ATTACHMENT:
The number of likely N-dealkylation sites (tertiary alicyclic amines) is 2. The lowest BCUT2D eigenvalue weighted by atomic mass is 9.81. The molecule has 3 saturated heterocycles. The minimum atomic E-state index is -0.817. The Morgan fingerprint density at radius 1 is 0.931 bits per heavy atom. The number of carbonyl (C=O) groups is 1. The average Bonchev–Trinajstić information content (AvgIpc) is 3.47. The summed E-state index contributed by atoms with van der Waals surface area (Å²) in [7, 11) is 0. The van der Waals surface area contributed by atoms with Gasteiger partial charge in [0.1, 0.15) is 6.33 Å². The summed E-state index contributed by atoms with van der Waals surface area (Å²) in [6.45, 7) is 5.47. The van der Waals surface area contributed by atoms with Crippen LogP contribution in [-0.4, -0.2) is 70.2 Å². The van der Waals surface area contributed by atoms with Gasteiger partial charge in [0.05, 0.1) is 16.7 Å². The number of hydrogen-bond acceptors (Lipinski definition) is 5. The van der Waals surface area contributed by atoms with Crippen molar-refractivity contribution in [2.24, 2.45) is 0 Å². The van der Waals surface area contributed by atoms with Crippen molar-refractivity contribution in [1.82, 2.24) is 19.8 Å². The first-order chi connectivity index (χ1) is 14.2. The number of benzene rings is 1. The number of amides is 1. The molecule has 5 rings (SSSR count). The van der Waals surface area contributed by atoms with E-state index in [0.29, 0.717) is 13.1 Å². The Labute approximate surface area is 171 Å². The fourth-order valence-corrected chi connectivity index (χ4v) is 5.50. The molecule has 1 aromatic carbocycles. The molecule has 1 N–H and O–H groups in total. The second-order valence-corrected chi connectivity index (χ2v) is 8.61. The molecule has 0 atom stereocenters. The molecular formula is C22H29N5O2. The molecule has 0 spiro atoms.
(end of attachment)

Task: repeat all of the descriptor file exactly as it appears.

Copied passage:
The number of likely N-dealkylation sites (tertiary alicyclic amines) is 2. The lowest BCUT2D eigenvalue weighted by atomic mass is 9.81. The molecule has 3 saturated heterocycles. The minimum atomic E-state index is -0.817. The Morgan fingerprint density at radius 1 is 0.931 bits per heavy atom. The number of carbonyl (C=O) groups is 1. The average Bonchev–Trinajstić information content (AvgIpc) is 3.47. The summed E-state index contributed by atoms with van der Waals surface area (Å²) in [7, 11) is 0. The van der Waals surface area contributed by atoms with Gasteiger partial charge in [0.1, 0.15) is 6.33 Å². The summed E-state index contributed by atoms with van der Waals surface area (Å²) in [6.45, 7) is 5.47. The van der Waals surface area contributed by atoms with Crippen LogP contribution in [-0.4, -0.2) is 70.2 Å². The van der Waals surface area contributed by atoms with Gasteiger partial charge in [0.05, 0.1) is 16.7 Å². The number of hydrogen-bond acceptors (Lipinski definition) is 5. The van der Waals surface area contributed by atoms with Crippen molar-refractivity contribution in [2.24, 2.45) is 0 Å². The van der Waals surface area contributed by atoms with Crippen molar-refractivity contribution in [1.82, 2.24) is 19.8 Å². The first-order chi connectivity index (χ1) is 14.2. The number of benzene rings is 1. The number of amides is 1. The molecule has 5 rings (SSSR count). The van der Waals surface area contributed by atoms with E-state index in [0.29, 0.717) is 13.1 Å². The Labute approximate surface area is 171 Å². The fourth-order valence-corrected chi connectivity index (χ4v) is 5.50. The molecule has 1 aromatic carbocycles. The molecule has 1 N–H and O–H groups in total. The second-order valence-corrected chi connectivity index (χ2v) is 8.61. The molecule has 0 atom stereocenters. The molecular formula is C22H29N5O2. The molecule has 0 spiro atoms.